I am talking first and foremost about the MSR, the Molten Salt Reactor. In short MSR's are a vast improvement over conventional solid fuel reactors in terms of fuel efficiency, passive safety measures, inherent safety, costs, deployment speed, proliferation resistance and feedstock.`
First contender is Thorcon Power
Thorcon basically wants to build a natural iteration of the original MSRE that ran successfully in the 60's. The proposition is such that they envision a ship-building yard that builds reactor units and ancillary machinery. Through this process they will be able to produce a reactor every three days. All the elements of these reactors can be shipped and transported through regular road-traffic.
The photo on the right is a shot of the Hyundai shipyard in Ulsan, Korea. This single yard can turn 3 million tons of steel plate into over 100 large and complex ships in a year. On average, these ships require about the same amount of steel as a 1 GWe ThorCon. The ThorCon structure is far simpler and much more repetitive. In short, a single ThorCon yard the size of Hyundai minus the massive building docks could turn out one hundred 1 GW ThorCons annually.
One of the knocks against nuclear is the plants cannot be deployed in time to make any real dent in coal nor CO2 emissions. For ThorCon, this is not the case. The combination of lower resource requirements and shipyard productivity means that ThorCons can be deployed more rapidly than coal plants. It’s simply a matter of our deciding to take advantage of this capability.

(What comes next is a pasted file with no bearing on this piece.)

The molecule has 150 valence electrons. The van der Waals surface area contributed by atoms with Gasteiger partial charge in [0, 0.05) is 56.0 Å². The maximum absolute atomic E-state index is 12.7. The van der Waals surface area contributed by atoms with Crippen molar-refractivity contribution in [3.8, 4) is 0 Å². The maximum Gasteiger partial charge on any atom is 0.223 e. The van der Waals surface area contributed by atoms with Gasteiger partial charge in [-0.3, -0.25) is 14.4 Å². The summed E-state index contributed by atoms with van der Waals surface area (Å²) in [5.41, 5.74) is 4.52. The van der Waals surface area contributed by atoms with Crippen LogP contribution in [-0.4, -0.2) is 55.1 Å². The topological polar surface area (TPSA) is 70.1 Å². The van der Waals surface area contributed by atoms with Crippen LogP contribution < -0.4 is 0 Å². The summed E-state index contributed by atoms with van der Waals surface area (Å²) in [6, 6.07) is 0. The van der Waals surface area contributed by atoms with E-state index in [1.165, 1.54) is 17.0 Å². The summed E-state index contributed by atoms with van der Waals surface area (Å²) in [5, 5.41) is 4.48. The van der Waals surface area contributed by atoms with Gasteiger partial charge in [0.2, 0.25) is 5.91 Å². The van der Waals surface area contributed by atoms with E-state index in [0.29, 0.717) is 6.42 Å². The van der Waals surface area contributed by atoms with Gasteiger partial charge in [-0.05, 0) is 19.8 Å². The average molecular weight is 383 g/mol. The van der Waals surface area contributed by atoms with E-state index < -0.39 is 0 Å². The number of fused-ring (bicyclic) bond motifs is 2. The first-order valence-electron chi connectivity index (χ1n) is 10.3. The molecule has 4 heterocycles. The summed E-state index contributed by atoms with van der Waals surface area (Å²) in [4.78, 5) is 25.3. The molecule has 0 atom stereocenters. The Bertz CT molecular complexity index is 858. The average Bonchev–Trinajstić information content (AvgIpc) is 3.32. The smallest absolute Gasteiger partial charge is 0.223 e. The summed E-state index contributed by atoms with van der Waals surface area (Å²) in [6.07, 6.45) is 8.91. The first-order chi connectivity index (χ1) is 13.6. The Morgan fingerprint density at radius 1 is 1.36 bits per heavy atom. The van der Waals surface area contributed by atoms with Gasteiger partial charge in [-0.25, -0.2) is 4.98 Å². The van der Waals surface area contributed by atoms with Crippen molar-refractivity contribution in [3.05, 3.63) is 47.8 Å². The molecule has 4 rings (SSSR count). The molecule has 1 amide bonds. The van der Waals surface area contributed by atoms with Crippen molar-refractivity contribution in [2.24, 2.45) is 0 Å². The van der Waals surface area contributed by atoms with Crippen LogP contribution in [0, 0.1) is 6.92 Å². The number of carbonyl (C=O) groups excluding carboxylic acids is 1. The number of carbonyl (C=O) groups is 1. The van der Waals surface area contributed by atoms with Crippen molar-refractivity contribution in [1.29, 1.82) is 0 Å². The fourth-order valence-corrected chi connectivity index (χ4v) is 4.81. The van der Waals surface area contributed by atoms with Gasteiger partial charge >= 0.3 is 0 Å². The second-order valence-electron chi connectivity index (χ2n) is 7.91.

The MSR does not need a large containment building, since the reactor is a containment vessel itself. Also it built into a concrete pit. The nature of the fuel is such that once it manages to leak somewhere it cools down and basically becomes inert, it solidifies and doesn't do anything. Thus meltdowns are impossible. We could call it a cool-down?
As you can see from the diagram, the Thorcon design is incredibly simple, yet robust. It is orders of magnitude simpler than contemporary nuclear reactors. Also this design is incredibly cheap to build and maintain.
A second serious contender is Terrestrial Energy
Terrestrial also proposes a modular reactor design I.E. reactors that can easily be swapped with new ones, while the "old reactor" rests in a special repository next to the existing reactor. It does so effortlessly. These designs are so simple and robust, and uniform that these will be built at a fraction of the time of contemporary designs. And I would also like to remind you about the fact that these are natural iterations of technology that already existed decades ago.
Terrestrial has an excellent explanation about it's own waste :
Fission products waste are the true waste of nuclear fission as CO2 is to fossil fuel combustion. On the one hand this waste is extremely radioactive, while on the other hand, the radiotoxicity of this waste decays quickly, to insignificant levels after hundreds of years. Safe sequestration over a three-century time-frame does not present a technological or social challenge. With liquid fuel processing, fission products can be separated and safely stored. While solid fuel reactor waste from Conventional Nuclear reactors can be partially recycled into new fuel for Conventional Nuclear reactors, it is a partial, highly complex and commercially tenuous process.